South Africa, the continent’s biggest economy, has about 140,000 workers on strike as protests that have halted platinum and gold output and triggered violence extended across the mining and transport industries.
The walkout includes most of AngloGold Ashanti Ltd.’s 35,000 workers in the country, more than 20,000 at Gold Fields Ltd. and 60,000 road-freight workers. The government has a “reduced capacity” to handle the political and economic turmoil, Moody’s Investors Service said as it cut South African debt for the first time since the end of apartheid yesterday.
Labor action, which has spread since workers at platinum producer Lonmin Plc downed tools on Aug. 10, has closed mines in the country that has the world’s largest reserves of the metal. Gold workers, encouraged by a 22 percent pay increase that ended the unofficial strike at Lonmin, have followed suit, while coal miners walked out of Petmin Ltd.’s Somkhele operation.
“These strikes are really damaging the mining sector,” Colen Garrow, chief economist at Johannesburg-based Meganomics, said after the Moody’s downgrade. “This subtracts from GDP growth and that hurts every ratio that the agencies monitor.”
The majority of AngloGold’s workers in South Africa remain on a wildcat strike, said Alan Fine, a company spokesman. Gold Fields miners also stayed away, according to spokesman Willie Jacobsz, who said mine vehicles have been damaged and there’s an “overall increase in intimidation, violence and threats at the striking mine sites over the past 48 hours.”
Miners have bypassed conventional wage-talk routes through unions, starting unofficial strikes in pursuit of higher pay as employers face the twin headwinds of rising costs and weakening commodity demand. The six-week walkout at Lonmin’s Marikana mine erupted into violence that killed 46. The subsequent wage increases were more than four times the August inflation rate.
Gold Fields has no plans at this stage to negotiate with striking workers, Chief Executive Officer Nick Holland said on Johannesburg-based SAFM radio yesterday. “At some point we may decide to exercise our rights that we have and proceed to dismissals,” he said, according to a transcript of the interview.
Anglo American Platinum Ltd., the world’s biggest producer of the metal, said it’s started disciplinary action against strikers at its Rustenburg operations, which could lead to dismissal. The stay-away continued today, spokeswoman Mpumi Sithole said by phone.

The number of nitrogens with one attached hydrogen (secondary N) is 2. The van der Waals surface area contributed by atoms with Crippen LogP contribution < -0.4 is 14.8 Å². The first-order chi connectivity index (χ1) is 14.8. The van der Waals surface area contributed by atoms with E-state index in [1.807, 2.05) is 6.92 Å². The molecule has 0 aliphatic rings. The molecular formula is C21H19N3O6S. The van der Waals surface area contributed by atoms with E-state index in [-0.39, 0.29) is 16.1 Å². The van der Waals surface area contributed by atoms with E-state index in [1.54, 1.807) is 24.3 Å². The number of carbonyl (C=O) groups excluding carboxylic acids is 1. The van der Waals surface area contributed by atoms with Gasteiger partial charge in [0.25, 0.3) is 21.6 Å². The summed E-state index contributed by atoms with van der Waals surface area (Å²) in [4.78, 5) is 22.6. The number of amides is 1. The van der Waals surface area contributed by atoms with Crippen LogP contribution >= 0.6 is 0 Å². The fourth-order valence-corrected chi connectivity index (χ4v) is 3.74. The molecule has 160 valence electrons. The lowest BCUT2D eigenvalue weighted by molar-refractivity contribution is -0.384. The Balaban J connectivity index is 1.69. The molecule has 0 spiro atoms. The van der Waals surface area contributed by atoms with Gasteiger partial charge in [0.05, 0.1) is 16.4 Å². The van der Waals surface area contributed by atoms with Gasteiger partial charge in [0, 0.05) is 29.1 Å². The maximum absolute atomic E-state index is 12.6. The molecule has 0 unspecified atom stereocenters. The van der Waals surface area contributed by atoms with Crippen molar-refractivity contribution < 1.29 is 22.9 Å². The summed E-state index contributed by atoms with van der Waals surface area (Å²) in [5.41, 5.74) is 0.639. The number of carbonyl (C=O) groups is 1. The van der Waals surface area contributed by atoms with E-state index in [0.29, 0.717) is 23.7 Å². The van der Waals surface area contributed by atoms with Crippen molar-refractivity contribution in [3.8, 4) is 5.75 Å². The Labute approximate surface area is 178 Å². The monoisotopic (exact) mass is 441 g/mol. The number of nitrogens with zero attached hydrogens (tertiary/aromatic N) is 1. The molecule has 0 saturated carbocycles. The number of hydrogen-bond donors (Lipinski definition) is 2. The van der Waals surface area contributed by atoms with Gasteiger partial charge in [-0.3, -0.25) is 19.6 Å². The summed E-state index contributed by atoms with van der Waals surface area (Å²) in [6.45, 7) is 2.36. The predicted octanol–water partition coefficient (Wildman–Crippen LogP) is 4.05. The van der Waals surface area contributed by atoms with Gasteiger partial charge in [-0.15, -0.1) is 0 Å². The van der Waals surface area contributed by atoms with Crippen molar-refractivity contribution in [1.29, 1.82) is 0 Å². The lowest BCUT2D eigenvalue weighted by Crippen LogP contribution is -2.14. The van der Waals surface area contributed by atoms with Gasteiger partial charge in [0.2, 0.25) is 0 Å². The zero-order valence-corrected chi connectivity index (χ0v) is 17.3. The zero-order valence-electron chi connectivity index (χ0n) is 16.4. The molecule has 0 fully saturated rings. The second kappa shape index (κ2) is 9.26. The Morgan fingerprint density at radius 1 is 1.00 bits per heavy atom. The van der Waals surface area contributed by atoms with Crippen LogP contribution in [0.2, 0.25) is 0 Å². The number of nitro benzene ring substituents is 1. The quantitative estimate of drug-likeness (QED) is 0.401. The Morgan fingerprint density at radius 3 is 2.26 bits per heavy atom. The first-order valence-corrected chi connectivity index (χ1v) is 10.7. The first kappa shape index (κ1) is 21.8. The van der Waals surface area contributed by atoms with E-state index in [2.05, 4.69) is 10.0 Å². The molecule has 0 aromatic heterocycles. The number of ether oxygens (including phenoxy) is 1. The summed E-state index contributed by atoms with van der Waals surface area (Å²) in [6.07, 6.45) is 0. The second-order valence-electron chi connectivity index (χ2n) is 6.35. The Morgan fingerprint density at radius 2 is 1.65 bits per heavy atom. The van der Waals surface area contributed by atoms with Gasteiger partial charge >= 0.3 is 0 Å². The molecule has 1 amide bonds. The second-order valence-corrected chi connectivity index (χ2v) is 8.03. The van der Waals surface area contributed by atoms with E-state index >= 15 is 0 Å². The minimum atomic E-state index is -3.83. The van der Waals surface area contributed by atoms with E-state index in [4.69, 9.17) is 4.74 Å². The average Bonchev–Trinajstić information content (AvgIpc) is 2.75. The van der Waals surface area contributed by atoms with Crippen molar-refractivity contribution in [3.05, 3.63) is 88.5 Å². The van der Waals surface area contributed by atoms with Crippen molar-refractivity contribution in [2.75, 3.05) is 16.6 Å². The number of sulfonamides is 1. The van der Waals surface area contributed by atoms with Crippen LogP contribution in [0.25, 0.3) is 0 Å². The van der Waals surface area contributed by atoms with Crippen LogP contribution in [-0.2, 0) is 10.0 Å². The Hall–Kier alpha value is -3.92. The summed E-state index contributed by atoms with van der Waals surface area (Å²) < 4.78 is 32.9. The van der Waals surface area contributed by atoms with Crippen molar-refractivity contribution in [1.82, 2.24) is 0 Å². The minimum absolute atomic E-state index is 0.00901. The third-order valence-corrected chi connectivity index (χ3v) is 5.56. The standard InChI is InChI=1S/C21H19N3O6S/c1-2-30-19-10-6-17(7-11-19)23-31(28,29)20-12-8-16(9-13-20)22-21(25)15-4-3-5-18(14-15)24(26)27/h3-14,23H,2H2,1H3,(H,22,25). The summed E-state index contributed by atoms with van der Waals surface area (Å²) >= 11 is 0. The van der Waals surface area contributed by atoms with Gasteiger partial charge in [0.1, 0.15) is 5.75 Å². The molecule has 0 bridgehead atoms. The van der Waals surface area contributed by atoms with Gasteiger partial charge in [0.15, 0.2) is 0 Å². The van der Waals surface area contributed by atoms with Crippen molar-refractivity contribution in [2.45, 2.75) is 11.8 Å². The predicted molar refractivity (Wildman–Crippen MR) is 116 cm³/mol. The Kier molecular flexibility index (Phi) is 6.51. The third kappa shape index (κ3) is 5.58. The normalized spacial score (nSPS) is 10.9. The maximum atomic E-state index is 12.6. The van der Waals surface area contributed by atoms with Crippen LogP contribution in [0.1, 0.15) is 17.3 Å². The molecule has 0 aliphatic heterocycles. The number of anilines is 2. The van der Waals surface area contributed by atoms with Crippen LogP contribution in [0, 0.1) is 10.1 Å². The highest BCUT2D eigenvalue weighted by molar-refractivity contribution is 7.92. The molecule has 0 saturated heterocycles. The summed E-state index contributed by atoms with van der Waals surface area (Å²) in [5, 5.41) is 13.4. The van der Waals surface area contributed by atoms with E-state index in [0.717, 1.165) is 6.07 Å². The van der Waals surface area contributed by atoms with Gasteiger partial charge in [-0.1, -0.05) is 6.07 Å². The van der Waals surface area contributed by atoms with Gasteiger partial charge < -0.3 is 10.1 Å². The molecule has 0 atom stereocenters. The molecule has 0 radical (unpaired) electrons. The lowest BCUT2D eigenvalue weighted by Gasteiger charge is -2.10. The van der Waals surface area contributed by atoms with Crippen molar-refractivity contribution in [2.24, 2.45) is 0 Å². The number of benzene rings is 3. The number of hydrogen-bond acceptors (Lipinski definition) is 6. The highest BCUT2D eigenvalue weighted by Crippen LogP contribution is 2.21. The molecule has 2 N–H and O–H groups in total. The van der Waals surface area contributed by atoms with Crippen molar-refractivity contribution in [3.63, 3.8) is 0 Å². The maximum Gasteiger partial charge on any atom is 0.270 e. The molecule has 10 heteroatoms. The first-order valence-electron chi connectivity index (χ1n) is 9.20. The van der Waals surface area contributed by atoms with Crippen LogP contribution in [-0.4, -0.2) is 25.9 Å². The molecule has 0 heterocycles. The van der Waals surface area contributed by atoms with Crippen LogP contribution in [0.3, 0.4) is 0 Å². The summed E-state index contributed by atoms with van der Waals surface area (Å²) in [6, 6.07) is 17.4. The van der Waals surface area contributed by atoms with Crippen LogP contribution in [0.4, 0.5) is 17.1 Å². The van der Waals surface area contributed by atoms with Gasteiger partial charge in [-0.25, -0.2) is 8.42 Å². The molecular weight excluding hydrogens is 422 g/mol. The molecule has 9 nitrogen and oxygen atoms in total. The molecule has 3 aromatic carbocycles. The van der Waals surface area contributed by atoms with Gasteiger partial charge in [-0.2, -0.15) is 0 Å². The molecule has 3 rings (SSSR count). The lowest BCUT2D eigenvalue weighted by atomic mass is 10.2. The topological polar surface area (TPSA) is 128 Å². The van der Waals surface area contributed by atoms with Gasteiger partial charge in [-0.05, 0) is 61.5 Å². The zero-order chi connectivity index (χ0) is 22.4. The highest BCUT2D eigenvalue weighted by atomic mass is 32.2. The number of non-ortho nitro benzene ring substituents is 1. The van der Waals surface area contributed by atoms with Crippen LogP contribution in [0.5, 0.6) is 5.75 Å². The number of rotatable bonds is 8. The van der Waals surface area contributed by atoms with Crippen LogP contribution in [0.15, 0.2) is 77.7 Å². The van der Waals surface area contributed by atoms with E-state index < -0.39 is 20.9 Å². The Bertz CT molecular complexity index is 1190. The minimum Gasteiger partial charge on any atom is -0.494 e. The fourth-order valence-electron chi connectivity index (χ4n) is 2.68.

Mining and quarrying products make up 45 percent of South Africa’s exports, Ilke van Zyl, an economist at Absa Group Ltd. in Johannesburg, said in a note. “The mining unrest in the country is exacerbating the headwinds already faced by export growth from weak global growth and demand,” she said.
Coal producer Petmin said its contractor may fire workers after about 345 started an unprotected strike at the Somkhele mine in KwaZulu-Natal. At chrome producer Samancor Ltd., about 400 workers ended an underground sit-in that began yesterday, the company said in an e-mailed statement. Samancor signed a wage agreement with unions today, and the group responsible for the unofficial stoppage have tabled their own demands, it said.
About 1,700 underground workers at Village Main Reef Ltd.’s Blyvooruitzicht mine in the North West province started an unprotected strike last night, the Johannesburg-based company said today. Village Main Reef hasn’t received demands from workers, Charmane Russel, a spokeswoman, said by phone.
The unrest has now spread to the freight industry, where about 60,000 workers are holding an official strike, Gavin Kelly, a spokesman for the Road Freight Association, said in an e-mail yesterday.
Fuel retailers have contingency plans to mitigate any supply disruptions caused by the transport strike, the South African Petroleum Industry Association said in an e-mailed statement.
“The confluence of events makes the crisis larger than the sum of its parts, but it does not have an unlimited potential to become a more generalized and sustained revolt,” said Nic Borain, a political analyst based in Cape Town who advises BNP Paribas and Cadiz Securities. “However, as a backdrop to increased political risk it will have significant financial market impacts.”